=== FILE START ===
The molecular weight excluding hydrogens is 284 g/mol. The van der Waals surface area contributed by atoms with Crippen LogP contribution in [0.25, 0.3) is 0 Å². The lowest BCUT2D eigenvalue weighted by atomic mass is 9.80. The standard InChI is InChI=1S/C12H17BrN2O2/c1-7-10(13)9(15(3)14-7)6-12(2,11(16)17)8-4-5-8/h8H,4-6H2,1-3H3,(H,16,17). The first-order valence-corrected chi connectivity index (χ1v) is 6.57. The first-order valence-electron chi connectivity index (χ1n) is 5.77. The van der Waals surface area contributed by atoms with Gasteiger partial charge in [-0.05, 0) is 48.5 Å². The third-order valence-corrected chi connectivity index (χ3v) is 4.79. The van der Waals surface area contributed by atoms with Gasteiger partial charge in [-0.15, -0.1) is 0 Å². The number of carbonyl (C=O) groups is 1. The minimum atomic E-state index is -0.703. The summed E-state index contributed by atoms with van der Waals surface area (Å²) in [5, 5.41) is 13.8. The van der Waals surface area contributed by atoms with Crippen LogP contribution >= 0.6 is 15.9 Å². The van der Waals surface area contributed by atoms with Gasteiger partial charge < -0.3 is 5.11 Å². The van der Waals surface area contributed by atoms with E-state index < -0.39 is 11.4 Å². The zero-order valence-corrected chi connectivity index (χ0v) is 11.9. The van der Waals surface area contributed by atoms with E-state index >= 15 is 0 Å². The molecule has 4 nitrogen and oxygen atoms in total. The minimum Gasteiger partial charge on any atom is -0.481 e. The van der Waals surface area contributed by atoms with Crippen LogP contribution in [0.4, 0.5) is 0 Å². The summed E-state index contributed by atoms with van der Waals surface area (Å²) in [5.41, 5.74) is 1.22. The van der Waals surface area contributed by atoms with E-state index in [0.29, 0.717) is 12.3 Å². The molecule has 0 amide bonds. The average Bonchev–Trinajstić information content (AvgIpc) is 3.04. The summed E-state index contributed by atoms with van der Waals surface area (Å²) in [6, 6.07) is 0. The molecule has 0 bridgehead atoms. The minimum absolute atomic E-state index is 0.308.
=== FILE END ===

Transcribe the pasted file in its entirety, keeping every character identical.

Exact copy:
The molecular weight excluding hydrogens is 284 g/mol. The van der Waals surface area contributed by atoms with Crippen LogP contribution in [0.25, 0.3) is 0 Å². The lowest BCUT2D eigenvalue weighted by atomic mass is 9.80. The standard InChI is InChI=1S/C12H17BrN2O2/c1-7-10(13)9(15(3)14-7)6-12(2,11(16)17)8-4-5-8/h8H,4-6H2,1-3H3,(H,16,17). The first-order valence-corrected chi connectivity index (χ1v) is 6.57. The first-order valence-electron chi connectivity index (χ1n) is 5.77. The van der Waals surface area contributed by atoms with Gasteiger partial charge in [-0.05, 0) is 48.5 Å². The third-order valence-corrected chi connectivity index (χ3v) is 4.79. The van der Waals surface area contributed by atoms with Gasteiger partial charge in [-0.15, -0.1) is 0 Å². The number of carbonyl (C=O) groups is 1. The minimum atomic E-state index is -0.703. The summed E-state index contributed by atoms with van der Waals surface area (Å²) in [5, 5.41) is 13.8. The van der Waals surface area contributed by atoms with Crippen LogP contribution >= 0.6 is 15.9 Å². The van der Waals surface area contributed by atoms with Gasteiger partial charge < -0.3 is 5.11 Å². The van der Waals surface area contributed by atoms with E-state index < -0.39 is 11.4 Å². The zero-order valence-corrected chi connectivity index (χ0v) is 11.9. The van der Waals surface area contributed by atoms with E-state index >= 15 is 0 Å². The molecule has 4 nitrogen and oxygen atoms in total. The minimum Gasteiger partial charge on any atom is -0.481 e. The van der Waals surface area contributed by atoms with Crippen LogP contribution in [0.4, 0.5) is 0 Å². The summed E-state index contributed by atoms with van der Waals surface area (Å²) in [5.41, 5.74) is 1.22. The van der Waals surface area contributed by atoms with E-state index in [0.29, 0.717) is 12.3 Å². The molecule has 0 amide bonds. The average Bonchev–Trinajstić information content (AvgIpc) is 3.04. The summed E-state index contributed by atoms with van der Waals surface area (Å²) in [6, 6.07) is 0. The molecule has 0 bridgehead atoms. The minimum absolute atomic E-state index is 0.308.